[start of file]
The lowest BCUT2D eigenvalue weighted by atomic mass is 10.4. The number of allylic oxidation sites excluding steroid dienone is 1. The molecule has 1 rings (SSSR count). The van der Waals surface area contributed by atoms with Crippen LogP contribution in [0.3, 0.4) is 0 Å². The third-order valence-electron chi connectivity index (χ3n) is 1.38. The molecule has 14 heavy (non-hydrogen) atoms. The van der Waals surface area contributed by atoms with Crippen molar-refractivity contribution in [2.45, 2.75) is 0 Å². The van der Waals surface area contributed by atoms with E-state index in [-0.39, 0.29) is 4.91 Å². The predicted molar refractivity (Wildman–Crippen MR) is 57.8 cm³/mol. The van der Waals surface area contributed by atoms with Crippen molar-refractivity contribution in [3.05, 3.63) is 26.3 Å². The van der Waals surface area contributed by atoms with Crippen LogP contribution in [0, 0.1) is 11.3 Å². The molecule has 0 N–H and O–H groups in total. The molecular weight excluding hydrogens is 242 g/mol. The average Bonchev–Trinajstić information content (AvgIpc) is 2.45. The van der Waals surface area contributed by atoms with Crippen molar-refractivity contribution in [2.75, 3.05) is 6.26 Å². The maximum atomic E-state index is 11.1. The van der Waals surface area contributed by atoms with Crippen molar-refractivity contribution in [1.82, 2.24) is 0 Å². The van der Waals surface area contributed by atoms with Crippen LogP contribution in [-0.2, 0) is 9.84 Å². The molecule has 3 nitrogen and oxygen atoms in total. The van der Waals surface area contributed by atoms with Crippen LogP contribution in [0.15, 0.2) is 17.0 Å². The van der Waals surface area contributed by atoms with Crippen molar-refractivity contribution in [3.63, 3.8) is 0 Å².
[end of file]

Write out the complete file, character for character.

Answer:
The lowest BCUT2D eigenvalue weighted by atomic mass is 10.4. The number of allylic oxidation sites excluding steroid dienone is 1. The molecule has 1 rings (SSSR count). The van der Waals surface area contributed by atoms with Crippen LogP contribution in [0.3, 0.4) is 0 Å². The third-order valence-electron chi connectivity index (χ3n) is 1.38. The molecule has 14 heavy (non-hydrogen) atoms. The van der Waals surface area contributed by atoms with Crippen molar-refractivity contribution in [2.45, 2.75) is 0 Å². The van der Waals surface area contributed by atoms with E-state index in [-0.39, 0.29) is 4.91 Å². The predicted molar refractivity (Wildman–Crippen MR) is 57.8 cm³/mol. The van der Waals surface area contributed by atoms with Crippen molar-refractivity contribution in [3.05, 3.63) is 26.3 Å². The van der Waals surface area contributed by atoms with Crippen LogP contribution in [0, 0.1) is 11.3 Å². The molecule has 0 N–H and O–H groups in total. The molecular weight excluding hydrogens is 242 g/mol. The average Bonchev–Trinajstić information content (AvgIpc) is 2.45. The van der Waals surface area contributed by atoms with Crippen molar-refractivity contribution in [2.75, 3.05) is 6.26 Å². The maximum atomic E-state index is 11.1. The van der Waals surface area contributed by atoms with Crippen molar-refractivity contribution in [1.82, 2.24) is 0 Å². The van der Waals surface area contributed by atoms with Crippen LogP contribution in [-0.2, 0) is 9.84 Å². The molecule has 3 nitrogen and oxygen atoms in total. The van der Waals surface area contributed by atoms with Crippen LogP contribution in [0.15, 0.2) is 17.0 Å². The van der Waals surface area contributed by atoms with Crippen molar-refractivity contribution in [3.63, 3.8) is 0 Å².